#mysqlslap --auto-generate-sql --concurrency=$i --number-of-queries=$(($i*400)) --iterations=3
The $i variable changes from 10 to 200 in a loop while emulating the simultaneous operation of 10 to 200 clients, each making 400 database requests. Next, it measures the total test execution time.
Aria storage engine (MariaDB) vs. MyISAM storage engine (MySQL)
The graph below compares the performance of MySQL’s MyISAM storage engine vs. MariaDB’s Aria storage engine. The X axis shows the number of simultaneously working clients. The Y axis shows the time in seconds spent on the test:
MariaDB completed the test twice as fast as MySQL.
XtraDB storage engine (MariaDB) vs. InnoDB storage engine (MySQL)
The graph below compares MariaDB’s XtraDB storage engine vs. MySQL’s InnoDB storage engine:
The situation is similar here in that MariaDB won, but by a much more significant margin.
MariaDB performance tuning tools
Despite MariaDB’s advantages over MySQL, you’ll still want to optimize its performance to ensure fast and efficient operation. Thankfully, help is at hand. Many MariaDB performance tuning tools are available, and plenty of them work for MySQL, too.
This Perl-based performance tuner is a good choice for directly configuring MariaDB. However, if you’re just dipping your feet into using this relational database, you’ll like the succinct and clear suggestions for performance improvement.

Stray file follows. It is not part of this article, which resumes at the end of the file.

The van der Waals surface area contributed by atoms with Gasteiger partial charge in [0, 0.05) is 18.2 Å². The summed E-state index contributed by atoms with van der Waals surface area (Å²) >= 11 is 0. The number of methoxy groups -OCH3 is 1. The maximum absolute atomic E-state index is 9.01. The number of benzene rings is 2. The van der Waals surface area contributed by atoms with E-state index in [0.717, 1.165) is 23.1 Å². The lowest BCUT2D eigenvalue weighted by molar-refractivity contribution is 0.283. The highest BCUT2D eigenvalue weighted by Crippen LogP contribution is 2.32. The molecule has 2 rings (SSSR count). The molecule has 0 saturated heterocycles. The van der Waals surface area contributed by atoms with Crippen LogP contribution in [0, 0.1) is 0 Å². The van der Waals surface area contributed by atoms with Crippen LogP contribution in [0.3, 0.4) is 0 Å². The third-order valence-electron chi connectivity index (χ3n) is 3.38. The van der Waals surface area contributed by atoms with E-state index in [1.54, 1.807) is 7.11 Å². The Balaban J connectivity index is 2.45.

This performance tuner from MariaDB has various features, such as load balancing, ensuring an even distribution of resources.
MariaDB query cache
Depending on your database setup, enabling MariaDB’s query cache (it’s disabled by default) could give you serious performance optimization for SELECT query results that are repeated often.
Performance Schema is another MariaDB tuning feature that’s disabled by default. Its primary goal is monitoring the performance of MariaDB servers. Although it appears as a storage engine, it doesn’t function exactly like one.
The Performance Schema's various tables give a good overview of specific performance problems, letting you quickly identify the root cause of any issue or issues.
WordPress: MySQL vs. MariaDB
If you’re already familiar with MySQL, you won’t have problems using MariaDB. They have the same syntax base, and it’ll only take a few days to ramp up on the minor differences.
For example, here’s the code for MySQL vs. MariaDB:
If you’re a beginner and need help deciding what to choose, feel free to start with MariaDB. The learning process will be the same, and the Nexcess Knowledge Base can help answer your questions.
Almost every WordPress hosting service uses MariaDB instead of MySQL in its application stack. This choice is because MariaDB offers faster performance, greater reliability, and functions that aren’t available in MySQL.
Taking advantage of MariaDB's superior performance for your WordPress website with help from Nexcess
When you choose fully managed WordPress hosting from Nexcess, you can focus on your business and let us sort the rest. As just one example documented here, we have a hosting infrastructure and technology stack with proven performance.
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Our technical support specialists will help you every step of the way, whether you have questions about improving your databases or complex technical problems requiring deep knowledge of WordPress. You can create a ticket, open a live chat, or give us a call.